Unhinged: An Insider’s Account of the Trump White House, written and read by Omarosa Manigault Newman; release date: 08/14/18

“The former Assistant to the President and Director of Communications for the Office of Public Liaison in the Trump White House provides a jaw-dropping look into the corruption and controversy of the current administration.”

Okay, okay, okay, okay. If you are aware of Omarosa from before (or honestly, even after) she joined the Trump White House, you probably have some thoughts about her as a person…and possibly her credibility. I have thoughts about those things. But I am also 100% shameless when it comes to feasting my eyes (or ears) on questionably sourced political gossip. Am I going to spend money on this book? I don’t know. Will I eagerly scour the internet for all the juiciest bits? Absolutely.

Small Animals: Parenthood in the Age of Fear by Kim Brooks; release date: 08/21/18

I’m not a parent, but if I were, I am 1000% certain I would live every single day in paralyzing fear (as opposed to just every other day, which I do all by myself). Brooks explores this fear in her new book:

“In Small Animals, Brooks asks: Of all the emotions inherent in parenting, is there any more universal or profound than fear? Why have our notions of what it means to be a good parent changed so radically? In what ways do these changes impact the lives of parents, children, and the structure of society at large? And what, in the end, does the rise of fearful parenting tell us about ourselves?”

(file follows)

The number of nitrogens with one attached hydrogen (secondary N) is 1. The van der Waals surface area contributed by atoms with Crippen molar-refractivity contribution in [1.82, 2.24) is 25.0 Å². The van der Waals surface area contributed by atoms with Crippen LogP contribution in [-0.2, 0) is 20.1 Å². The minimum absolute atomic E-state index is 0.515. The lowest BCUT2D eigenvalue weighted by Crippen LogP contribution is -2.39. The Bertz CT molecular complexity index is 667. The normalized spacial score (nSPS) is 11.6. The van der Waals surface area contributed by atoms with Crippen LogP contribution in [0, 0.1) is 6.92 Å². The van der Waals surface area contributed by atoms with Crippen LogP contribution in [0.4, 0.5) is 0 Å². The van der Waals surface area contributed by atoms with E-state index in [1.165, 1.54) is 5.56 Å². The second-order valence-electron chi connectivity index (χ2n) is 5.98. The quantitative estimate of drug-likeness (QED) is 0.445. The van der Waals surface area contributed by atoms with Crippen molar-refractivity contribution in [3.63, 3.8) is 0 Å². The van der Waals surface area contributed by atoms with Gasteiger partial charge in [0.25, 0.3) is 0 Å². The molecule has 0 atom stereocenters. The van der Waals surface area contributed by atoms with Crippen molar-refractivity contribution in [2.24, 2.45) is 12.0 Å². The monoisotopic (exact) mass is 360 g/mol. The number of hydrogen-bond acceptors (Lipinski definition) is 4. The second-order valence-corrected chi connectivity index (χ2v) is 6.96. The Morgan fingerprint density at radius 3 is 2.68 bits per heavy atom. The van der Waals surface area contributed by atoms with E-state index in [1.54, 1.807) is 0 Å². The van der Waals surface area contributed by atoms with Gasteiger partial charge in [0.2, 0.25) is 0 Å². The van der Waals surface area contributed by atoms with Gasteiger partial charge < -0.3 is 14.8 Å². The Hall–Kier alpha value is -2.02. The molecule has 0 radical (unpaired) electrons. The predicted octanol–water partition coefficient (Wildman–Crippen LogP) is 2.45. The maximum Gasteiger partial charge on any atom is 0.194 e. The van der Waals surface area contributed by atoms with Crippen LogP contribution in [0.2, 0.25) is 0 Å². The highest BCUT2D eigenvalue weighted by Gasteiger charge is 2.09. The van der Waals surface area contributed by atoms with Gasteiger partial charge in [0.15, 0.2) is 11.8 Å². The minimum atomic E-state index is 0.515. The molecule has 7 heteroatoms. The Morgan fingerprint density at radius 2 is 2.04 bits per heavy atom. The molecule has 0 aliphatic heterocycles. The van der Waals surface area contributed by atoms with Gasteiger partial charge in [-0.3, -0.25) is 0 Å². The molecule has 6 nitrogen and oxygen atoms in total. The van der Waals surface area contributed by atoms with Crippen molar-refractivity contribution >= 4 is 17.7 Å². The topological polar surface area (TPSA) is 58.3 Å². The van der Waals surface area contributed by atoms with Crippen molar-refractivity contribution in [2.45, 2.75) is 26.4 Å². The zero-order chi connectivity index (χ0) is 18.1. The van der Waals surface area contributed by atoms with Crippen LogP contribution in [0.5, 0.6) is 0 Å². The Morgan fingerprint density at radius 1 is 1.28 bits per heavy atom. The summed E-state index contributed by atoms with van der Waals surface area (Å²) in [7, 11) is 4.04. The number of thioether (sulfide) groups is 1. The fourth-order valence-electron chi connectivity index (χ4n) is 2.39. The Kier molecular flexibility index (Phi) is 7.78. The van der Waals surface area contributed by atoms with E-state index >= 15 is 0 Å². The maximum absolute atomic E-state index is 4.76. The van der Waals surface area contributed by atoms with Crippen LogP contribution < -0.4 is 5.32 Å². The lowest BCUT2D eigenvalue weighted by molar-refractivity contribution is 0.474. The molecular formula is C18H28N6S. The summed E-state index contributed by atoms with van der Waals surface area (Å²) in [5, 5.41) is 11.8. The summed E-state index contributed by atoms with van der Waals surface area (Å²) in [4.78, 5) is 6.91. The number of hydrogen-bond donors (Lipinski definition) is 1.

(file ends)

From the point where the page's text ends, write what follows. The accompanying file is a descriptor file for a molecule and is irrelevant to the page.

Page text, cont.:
Like a Fading Shadow by Antonio Muñoz Molina, Camilo A. Ramirez—translator; narrated by Robert Fass; release date: 08/21/18

The year is 1968 and James Earl Ray has just shot Martin Luther King, Jr. For two months he evades authorities, driving to Canada, securing a fake passport, and flying to London, all while relishing the media’s confusion about his location and his image on the FBI’s Most Wanted list. Eventually, he lands at the Hotel Portugal in Lisbon, where he anxiously awaits a visa to Angola. But the visa never comes, and for his last 10 days of freedom, Ray walks around Lisbon, paying for his pleasures and rehearsing his fake identities.